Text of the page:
Thursday, March 12, 2009

Exploring Tokyo: Setagaya Dori and The Food Museum


(Milk a cow)

Right next to the JRA Equestrian Park, the Tokyo University of Agriculture has their museum. Opened in 2004, the museum is a joint project with the University, and the Research Institute of Evolutionary Biology. Connected to the museum is the Biorium, a small greenhouse with a collection of plants and bushes, along with some fish, lizards and lemurs. The museum also has its own cafe - Cafe Petit Radish. The staff was very friendly and helpful, and the museum brochure is available in English.


(Giant clam shell)

The museum is an interesting mash-up of exhibits. There's the obligatory collection of antique farming equipment, including a foot-powered thresher and a foot-powered water pump. As well as farming displays, such as stuffed chickens and a hands-on simulation for milking a cow. Oddly, there's also a collection of little wooden carvings of animals from around the world (one wood carving had a cow painted over with the U.S. flag).


(Grain hopper)

But, it's important to keep in mind the correlation between scientific research and alcohol. Louis Pasteur was commissioned to determine the process of fermentation, and ended up showing how yeast functions for making beer. For this reason, the university is tied to sake and beer research, and the museum has a large section dedicated to the process of making sake, along with wood block prints, examples of porcelain sake flasks, an entire wall of empty sake bottles, and a small collection of beer bottles and paraphernalia.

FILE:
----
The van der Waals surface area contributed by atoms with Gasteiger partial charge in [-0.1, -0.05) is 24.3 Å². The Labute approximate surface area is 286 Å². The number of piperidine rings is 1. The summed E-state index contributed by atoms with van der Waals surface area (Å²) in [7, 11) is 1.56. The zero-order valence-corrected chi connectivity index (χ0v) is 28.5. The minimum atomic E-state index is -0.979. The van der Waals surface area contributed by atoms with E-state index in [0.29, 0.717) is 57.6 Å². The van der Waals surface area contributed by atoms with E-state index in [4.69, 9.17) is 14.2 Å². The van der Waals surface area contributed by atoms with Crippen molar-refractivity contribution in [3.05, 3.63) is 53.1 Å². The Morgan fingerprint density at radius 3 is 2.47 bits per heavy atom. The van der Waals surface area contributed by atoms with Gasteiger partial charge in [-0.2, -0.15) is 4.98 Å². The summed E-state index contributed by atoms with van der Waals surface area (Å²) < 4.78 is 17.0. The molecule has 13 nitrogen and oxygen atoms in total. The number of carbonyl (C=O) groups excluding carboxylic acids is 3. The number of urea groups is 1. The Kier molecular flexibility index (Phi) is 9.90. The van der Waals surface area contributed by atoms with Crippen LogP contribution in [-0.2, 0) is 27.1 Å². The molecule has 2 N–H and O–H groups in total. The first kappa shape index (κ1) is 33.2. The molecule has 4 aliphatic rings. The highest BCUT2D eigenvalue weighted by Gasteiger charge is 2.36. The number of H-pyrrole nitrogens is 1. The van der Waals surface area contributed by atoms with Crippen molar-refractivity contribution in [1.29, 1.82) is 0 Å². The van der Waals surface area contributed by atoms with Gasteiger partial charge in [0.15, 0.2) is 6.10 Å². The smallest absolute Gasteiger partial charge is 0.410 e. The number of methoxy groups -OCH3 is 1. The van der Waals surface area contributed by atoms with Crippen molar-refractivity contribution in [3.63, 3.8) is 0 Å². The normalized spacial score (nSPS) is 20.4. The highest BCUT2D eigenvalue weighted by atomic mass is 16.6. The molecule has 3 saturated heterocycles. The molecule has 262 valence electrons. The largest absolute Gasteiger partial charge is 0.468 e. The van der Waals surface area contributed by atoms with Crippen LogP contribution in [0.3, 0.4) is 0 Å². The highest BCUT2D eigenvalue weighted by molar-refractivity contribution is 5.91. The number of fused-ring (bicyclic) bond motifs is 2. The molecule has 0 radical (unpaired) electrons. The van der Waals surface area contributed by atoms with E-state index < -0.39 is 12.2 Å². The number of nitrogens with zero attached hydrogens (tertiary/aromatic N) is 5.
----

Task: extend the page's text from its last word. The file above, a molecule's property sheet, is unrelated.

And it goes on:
(Lemurs)

In front of the building is a wire coop housing 10 to 20 chickens. The biorium itself has a wide range of plants, including some cacti, a coffee bush, and a Macadamia nut tree. There are a couple aquariums housing lizards and geckos, and several more with various kinds of small fish for sale. The biorium's prized exhibit are the lemurs, and they even advertise the lemurs in ads on the train platforms. They have four species: ring-tailed, ruffed, black and brown. Most of the lemurs are extremely active and spend a lot of time climbing around on the tree branches and limbs.


(Wall'o sake bottles)

You can have a pretty full day trip, if you combine the JRA horse park, the food and AG museum, and the tram line all into one effort. The Kamimachi station for the tram line is a mile or two away, towards Shibuya, and the tram iself runs past Daikeizan Gotoukuji and Setagaya Hachimangu (the Miyanosaka station). One end of the line is at Sangenjaya, just outside of Shibuya, and the tram line cuts across the Odakyu line at the Gotokuji station, making it easy to reach this line from elsewhere in Tokyo. If you don't want to walk to the Food and Agriculture museum from Kamimachi, you can take a bus along Setagaya dori.



(Lemur skeleton)


(Display case of types of chickens)


(Thresher)


(Storage case)










(Ukiyo-e prints)


(Demon drinking sake)




(Carvings of animals)


(Some of the equipment for making sake. Notice that in the display case are examples of porcelain sake hip flasks.)

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